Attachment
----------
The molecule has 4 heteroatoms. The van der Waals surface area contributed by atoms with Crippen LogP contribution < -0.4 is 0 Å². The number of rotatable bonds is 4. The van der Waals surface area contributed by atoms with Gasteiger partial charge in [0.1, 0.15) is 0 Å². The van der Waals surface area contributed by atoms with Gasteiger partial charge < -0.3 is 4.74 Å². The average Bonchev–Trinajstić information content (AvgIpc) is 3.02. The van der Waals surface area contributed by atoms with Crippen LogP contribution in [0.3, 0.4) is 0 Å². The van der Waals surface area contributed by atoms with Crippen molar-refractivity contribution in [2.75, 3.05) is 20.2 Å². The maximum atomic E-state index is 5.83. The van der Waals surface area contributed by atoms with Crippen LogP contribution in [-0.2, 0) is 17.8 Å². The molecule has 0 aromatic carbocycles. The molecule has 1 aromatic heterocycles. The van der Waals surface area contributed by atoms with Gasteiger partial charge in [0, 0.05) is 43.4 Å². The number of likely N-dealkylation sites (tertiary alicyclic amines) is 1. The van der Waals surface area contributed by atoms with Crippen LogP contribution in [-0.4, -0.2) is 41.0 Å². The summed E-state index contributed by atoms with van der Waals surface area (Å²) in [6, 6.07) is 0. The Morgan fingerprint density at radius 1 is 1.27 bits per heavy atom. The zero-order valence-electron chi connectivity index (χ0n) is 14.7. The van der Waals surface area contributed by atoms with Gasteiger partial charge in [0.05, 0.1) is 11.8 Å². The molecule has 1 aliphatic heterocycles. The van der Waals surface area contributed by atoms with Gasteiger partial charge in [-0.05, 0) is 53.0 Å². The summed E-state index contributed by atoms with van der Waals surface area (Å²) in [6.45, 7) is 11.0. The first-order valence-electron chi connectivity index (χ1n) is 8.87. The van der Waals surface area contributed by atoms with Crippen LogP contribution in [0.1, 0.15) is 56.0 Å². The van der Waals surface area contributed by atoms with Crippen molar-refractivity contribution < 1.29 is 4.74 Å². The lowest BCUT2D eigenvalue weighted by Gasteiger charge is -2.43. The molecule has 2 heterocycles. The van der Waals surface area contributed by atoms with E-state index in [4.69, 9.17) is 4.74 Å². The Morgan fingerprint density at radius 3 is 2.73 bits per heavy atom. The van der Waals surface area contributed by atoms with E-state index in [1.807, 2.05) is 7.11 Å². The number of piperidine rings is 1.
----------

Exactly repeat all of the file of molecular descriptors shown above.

The molecule has 4 heteroatoms. The van der Waals surface area contributed by atoms with Crippen LogP contribution < -0.4 is 0 Å². The number of rotatable bonds is 4. The van der Waals surface area contributed by atoms with Gasteiger partial charge in [0.1, 0.15) is 0 Å². The van der Waals surface area contributed by atoms with Gasteiger partial charge < -0.3 is 4.74 Å². The average Bonchev–Trinajstić information content (AvgIpc) is 3.02. The van der Waals surface area contributed by atoms with Crippen LogP contribution in [0.3, 0.4) is 0 Å². The van der Waals surface area contributed by atoms with Crippen molar-refractivity contribution in [2.75, 3.05) is 20.2 Å². The maximum atomic E-state index is 5.83. The van der Waals surface area contributed by atoms with Crippen LogP contribution in [-0.2, 0) is 17.8 Å². The molecule has 0 aromatic carbocycles. The molecule has 1 aromatic heterocycles. The van der Waals surface area contributed by atoms with Gasteiger partial charge in [0, 0.05) is 43.4 Å². The number of likely N-dealkylation sites (tertiary alicyclic amines) is 1. The van der Waals surface area contributed by atoms with Crippen LogP contribution in [-0.4, -0.2) is 41.0 Å². The summed E-state index contributed by atoms with van der Waals surface area (Å²) in [6, 6.07) is 0. The Morgan fingerprint density at radius 1 is 1.27 bits per heavy atom. The zero-order valence-electron chi connectivity index (χ0n) is 14.7. The van der Waals surface area contributed by atoms with Gasteiger partial charge in [0.05, 0.1) is 11.8 Å². The molecule has 1 aliphatic heterocycles. The van der Waals surface area contributed by atoms with Gasteiger partial charge in [-0.05, 0) is 53.0 Å². The summed E-state index contributed by atoms with van der Waals surface area (Å²) in [6.45, 7) is 11.0. The first-order valence-electron chi connectivity index (χ1n) is 8.87. The van der Waals surface area contributed by atoms with Crippen LogP contribution in [0.1, 0.15) is 56.0 Å². The van der Waals surface area contributed by atoms with Crippen molar-refractivity contribution < 1.29 is 4.74 Å². The lowest BCUT2D eigenvalue weighted by Gasteiger charge is -2.43. The molecule has 2 heterocycles. The van der Waals surface area contributed by atoms with E-state index in [4.69, 9.17) is 4.74 Å². The Morgan fingerprint density at radius 3 is 2.73 bits per heavy atom. The van der Waals surface area contributed by atoms with E-state index in [1.807, 2.05) is 7.11 Å². The number of piperidine rings is 1.